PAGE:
Beginnings of faith: My husband, Kiran, used to run with me on every weekend run in the first month of the training. Kiran had just started using Vibrams in order to help with his knee injury. So he needed to be running slow and easy in order to get used to this kind of barefoot running. Kiran figured that running with me would be more than easy for him since I was miling each run at the pace of 9 mins per kilometer in the beginning of this season (as compared with his 6 and 7 minute pace per kilometer). Add to that, I had severe lower back pains and glute issues in the beginning of this season. So I used to be slower than slow sometimes, until I got into a serious regime of strength training and improving the fitness of my glutes.

In the beginning, it was great to run with Kiran. I was managing to get enough sleep before each workout and weekend run. So I would feel fresh at the beginning of each run. Then, on every Sunday run, my pace was improving a great deal by running with Kiran. Everything seemed perfect, and in place, as I was growing leaps and bounds in the training. 

I was also facing issues in terms of regular and consistent stiffening of the upper back, in the region between the shoulder blades, because my writing was getting better and quicker in this period, leading me to spend more hours typing away on my keyboard. Each run would therefore be a boon because it would help me to release the tension and stiffness in my upper back region. I also recognized, much more, the importance of good breathing. When you are stressed, your breathing goes for a toss. That is the onset of the first set of troubles with your aerobic systems which then goes on to affect your stomach and other body parts. So good breathing is the key to good health. In this respect, each run is a good reminder of how important and fundamental good breathing is.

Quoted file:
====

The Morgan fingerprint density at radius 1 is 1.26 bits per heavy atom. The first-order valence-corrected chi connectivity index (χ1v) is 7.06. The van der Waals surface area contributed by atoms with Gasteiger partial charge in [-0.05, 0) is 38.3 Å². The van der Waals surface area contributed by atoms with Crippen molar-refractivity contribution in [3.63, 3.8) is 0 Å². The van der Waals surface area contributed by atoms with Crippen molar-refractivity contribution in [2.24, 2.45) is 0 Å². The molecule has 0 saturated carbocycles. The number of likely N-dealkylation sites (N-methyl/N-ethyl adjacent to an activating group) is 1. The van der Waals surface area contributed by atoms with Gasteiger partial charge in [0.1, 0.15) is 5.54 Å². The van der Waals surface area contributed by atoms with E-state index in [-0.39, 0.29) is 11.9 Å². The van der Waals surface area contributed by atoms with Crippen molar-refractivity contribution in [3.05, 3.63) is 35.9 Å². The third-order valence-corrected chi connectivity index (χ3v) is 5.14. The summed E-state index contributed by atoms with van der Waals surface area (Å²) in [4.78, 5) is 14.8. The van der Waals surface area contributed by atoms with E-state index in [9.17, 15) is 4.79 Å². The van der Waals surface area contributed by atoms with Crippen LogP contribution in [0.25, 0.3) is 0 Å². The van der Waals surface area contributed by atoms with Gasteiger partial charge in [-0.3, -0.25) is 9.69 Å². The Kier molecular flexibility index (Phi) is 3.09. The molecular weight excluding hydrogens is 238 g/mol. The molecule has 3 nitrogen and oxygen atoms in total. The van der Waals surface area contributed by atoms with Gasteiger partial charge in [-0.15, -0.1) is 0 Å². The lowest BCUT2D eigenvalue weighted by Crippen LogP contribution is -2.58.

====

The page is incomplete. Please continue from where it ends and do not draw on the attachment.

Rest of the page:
As the training progressed, I found that apart from the difficulty of being unable to mile most of the Tuesday runs, I was doing better with the tempo workouts on Wednesdays and the distances on the weekend runs were beginning to seem not so daunting after all. But in a month since the training, Kiran’s knee issues began to aggravate and he reached a stage where running short distances started to cause him pain. Gradually, the pain in the knees and increasing work pressures led Kiran to keep off from the training programme. At any other time, this would have been quite a setback for me because I was quite dependent on Kiran to help me stay regular with waking up in the mornings and reaching the runs on time. Now, I had to rely on my own personal resources to wake up early in the morning and make it to the runs on time. Thankfully, the car pooling initiative and the presence of the friendly neighbourhood coach Ram came to my rescue. I managed to make it to most runs by car pooling with runners in the neighbourhood like Arvind, Meghana and sometimes asking Latha for help and support.